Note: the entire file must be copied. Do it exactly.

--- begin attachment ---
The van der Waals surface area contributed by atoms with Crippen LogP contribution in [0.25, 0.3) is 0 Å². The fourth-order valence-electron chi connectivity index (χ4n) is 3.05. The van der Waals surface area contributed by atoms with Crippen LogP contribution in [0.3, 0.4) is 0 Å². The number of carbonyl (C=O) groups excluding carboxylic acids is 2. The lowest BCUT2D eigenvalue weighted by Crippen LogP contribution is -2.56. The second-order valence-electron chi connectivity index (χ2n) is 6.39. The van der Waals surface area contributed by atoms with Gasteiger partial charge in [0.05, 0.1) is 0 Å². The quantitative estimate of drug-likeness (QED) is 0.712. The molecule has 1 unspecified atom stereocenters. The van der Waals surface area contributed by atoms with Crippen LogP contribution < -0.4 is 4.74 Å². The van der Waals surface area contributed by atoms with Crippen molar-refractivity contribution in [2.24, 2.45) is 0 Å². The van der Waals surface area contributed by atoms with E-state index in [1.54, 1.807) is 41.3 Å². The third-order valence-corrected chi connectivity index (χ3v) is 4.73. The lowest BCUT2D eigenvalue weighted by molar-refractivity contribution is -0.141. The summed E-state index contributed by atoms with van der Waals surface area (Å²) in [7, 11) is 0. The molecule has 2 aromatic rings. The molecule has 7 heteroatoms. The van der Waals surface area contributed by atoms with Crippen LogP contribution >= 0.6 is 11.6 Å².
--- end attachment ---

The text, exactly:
The van der Waals surface area contributed by atoms with Crippen LogP contribution in [0.25, 0.3) is 0 Å². The fourth-order valence-electron chi connectivity index (χ4n) is 3.05. The van der Waals surface area contributed by atoms with Crippen LogP contribution in [0.3, 0.4) is 0 Å². The number of carbonyl (C=O) groups excluding carboxylic acids is 2. The lowest BCUT2D eigenvalue weighted by Crippen LogP contribution is -2.56. The second-order valence-electron chi connectivity index (χ2n) is 6.39. The van der Waals surface area contributed by atoms with Gasteiger partial charge in [0.05, 0.1) is 0 Å². The quantitative estimate of drug-likeness (QED) is 0.712. The molecule has 1 unspecified atom stereocenters. The van der Waals surface area contributed by atoms with Crippen LogP contribution < -0.4 is 4.74 Å². The van der Waals surface area contributed by atoms with Crippen molar-refractivity contribution in [2.24, 2.45) is 0 Å². The van der Waals surface area contributed by atoms with E-state index in [1.54, 1.807) is 41.3 Å². The third-order valence-corrected chi connectivity index (χ3v) is 4.73. The lowest BCUT2D eigenvalue weighted by molar-refractivity contribution is -0.141. The summed E-state index contributed by atoms with van der Waals surface area (Å²) in [7, 11) is 0. The molecule has 2 aromatic rings. The molecule has 7 heteroatoms. The van der Waals surface area contributed by atoms with Crippen LogP contribution >= 0.6 is 11.6 Å².